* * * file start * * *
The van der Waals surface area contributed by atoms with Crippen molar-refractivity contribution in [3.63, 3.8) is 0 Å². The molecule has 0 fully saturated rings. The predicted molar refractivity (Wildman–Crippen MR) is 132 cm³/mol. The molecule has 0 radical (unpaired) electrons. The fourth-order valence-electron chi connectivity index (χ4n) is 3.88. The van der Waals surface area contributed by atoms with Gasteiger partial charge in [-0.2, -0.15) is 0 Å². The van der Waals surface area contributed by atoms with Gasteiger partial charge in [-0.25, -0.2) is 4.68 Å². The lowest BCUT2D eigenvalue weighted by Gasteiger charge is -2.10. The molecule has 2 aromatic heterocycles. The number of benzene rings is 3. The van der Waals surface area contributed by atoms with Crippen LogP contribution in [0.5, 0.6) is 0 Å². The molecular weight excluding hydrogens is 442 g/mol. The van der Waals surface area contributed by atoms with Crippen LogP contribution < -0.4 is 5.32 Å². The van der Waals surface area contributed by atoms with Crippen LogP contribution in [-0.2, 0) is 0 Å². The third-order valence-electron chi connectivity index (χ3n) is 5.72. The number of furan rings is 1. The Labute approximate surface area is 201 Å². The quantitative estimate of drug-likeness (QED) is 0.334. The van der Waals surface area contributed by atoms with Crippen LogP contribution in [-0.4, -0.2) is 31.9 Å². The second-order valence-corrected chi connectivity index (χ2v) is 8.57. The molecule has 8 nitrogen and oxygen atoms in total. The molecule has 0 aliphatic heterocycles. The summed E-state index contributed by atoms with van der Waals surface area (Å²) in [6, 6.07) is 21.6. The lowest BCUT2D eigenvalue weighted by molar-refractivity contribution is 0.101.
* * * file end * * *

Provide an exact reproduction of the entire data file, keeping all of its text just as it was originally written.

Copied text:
The van der Waals surface area contributed by atoms with Crippen molar-refractivity contribution in [3.63, 3.8) is 0 Å². The molecule has 0 fully saturated rings. The predicted molar refractivity (Wildman–Crippen MR) is 132 cm³/mol. The molecule has 0 radical (unpaired) electrons. The fourth-order valence-electron chi connectivity index (χ4n) is 3.88. The van der Waals surface area contributed by atoms with Gasteiger partial charge in [-0.2, -0.15) is 0 Å². The van der Waals surface area contributed by atoms with Gasteiger partial charge in [-0.25, -0.2) is 4.68 Å². The lowest BCUT2D eigenvalue weighted by Gasteiger charge is -2.10. The molecule has 2 aromatic heterocycles. The number of benzene rings is 3. The van der Waals surface area contributed by atoms with Crippen LogP contribution in [0.5, 0.6) is 0 Å². The molecular weight excluding hydrogens is 442 g/mol. The van der Waals surface area contributed by atoms with Crippen LogP contribution < -0.4 is 5.32 Å². The van der Waals surface area contributed by atoms with Crippen LogP contribution in [-0.2, 0) is 0 Å². The third-order valence-electron chi connectivity index (χ3n) is 5.72. The number of furan rings is 1. The Labute approximate surface area is 201 Å². The quantitative estimate of drug-likeness (QED) is 0.334. The van der Waals surface area contributed by atoms with Crippen LogP contribution in [-0.4, -0.2) is 31.9 Å². The second-order valence-corrected chi connectivity index (χ2v) is 8.57. The molecule has 8 nitrogen and oxygen atoms in total. The molecule has 0 aliphatic heterocycles. The summed E-state index contributed by atoms with van der Waals surface area (Å²) in [6, 6.07) is 21.6. The lowest BCUT2D eigenvalue weighted by molar-refractivity contribution is 0.101.